Researchers develop genetic tool to detect mutated forms of Covid-19

Prashasti Awasthi Mumbai | Updated on October 05, 2020

Helps in getting a snapshot of the cluster of bacteria to trace its patterns, analyse genetic information

Researchers at Drexel University have developed a tool that can quickly detect and label SARS-CoV-2 mutated versions.

According to their study published in the journal, PLoS Computational Biology, there are at least 8-14 variants of the novel coronavirus infecting America. Some of which are the same as or subsequently evolved from strains that came from Asia and Europe.

The genetic analysis tool helps in getting a snapshot of the cluster of bacteria to trace its patterns and analyse the genetic information. This will, in turn, help them in identifying how the pathogen is mutating genetically.

Use of markers

They can then use the pattern to categorise viruses with small genetic differences using tags called Informative Subtype Markers (ISM).

The genetic analysis tool has been designed by Drexel graduate researcher Zhengqiao Zhao.

Lead developer of the tool, Gail Rosen, Ph.D., a professor in Drexel's College of Engineering, said in a statement: “The types of SARS-CoV-2 viruses that we see in tests from Asia and Europe is different than the types we're seeing in America.”

He added: “Identifying the variations allows us to see how the virus has changed as it has travelled from population to population. It can also show us the areas where social distancing has been successful at isolating Covid-19.”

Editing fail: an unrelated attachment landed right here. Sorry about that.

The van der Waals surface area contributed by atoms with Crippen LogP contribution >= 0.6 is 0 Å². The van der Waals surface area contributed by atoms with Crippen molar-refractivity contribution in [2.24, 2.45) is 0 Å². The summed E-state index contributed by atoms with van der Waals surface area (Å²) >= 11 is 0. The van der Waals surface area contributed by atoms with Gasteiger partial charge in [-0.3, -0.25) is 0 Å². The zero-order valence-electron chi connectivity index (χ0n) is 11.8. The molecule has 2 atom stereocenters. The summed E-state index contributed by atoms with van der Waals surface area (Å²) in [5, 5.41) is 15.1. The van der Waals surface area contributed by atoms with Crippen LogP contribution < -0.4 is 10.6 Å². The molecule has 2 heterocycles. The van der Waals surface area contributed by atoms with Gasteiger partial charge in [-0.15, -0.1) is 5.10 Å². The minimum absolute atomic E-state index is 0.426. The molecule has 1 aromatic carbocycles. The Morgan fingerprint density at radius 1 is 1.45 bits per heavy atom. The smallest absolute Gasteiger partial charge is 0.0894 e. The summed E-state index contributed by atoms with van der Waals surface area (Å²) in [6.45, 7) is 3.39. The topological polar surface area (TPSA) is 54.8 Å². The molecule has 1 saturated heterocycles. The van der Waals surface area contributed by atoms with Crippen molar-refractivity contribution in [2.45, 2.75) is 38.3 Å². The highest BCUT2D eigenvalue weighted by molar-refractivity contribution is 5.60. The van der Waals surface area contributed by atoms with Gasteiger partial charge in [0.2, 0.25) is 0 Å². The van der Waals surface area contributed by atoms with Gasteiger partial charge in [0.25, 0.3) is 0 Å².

According to the researchers, the ISM tool is particularly useful because it does not require an analysis of the full genetic sequence of the virus to identify its mutations.

In the case of SARS-CoV-2, this means reducing the 30,000-base-long genetic code of the virus to a subtype label 20 bases long.

Three positions

Researchers maintained that their tool has also identified certain positions in the virus' genetic sequence that changed together as the virus spread. The researchers stated that three positions in the sequence of the virus have mutated from early April to the end of the summer.

Those positions are in different parts of the genetic sequence. One part is thought to be associated with cellular signaling and replication.

“It's the equivalent of scanning a barcode instead of typing in the full product code number," Rosen said.

Rosen believes that the ISM tool will help them know whether new cases are the result of local transmission or coming from other regions of the United States or parts of the world.

"This allows us to see the very specific fingerprint of Covid-19 from each region around the world, and to look closely at smaller regions to see how it is different," Rosen said.

Published on October 05, 2020

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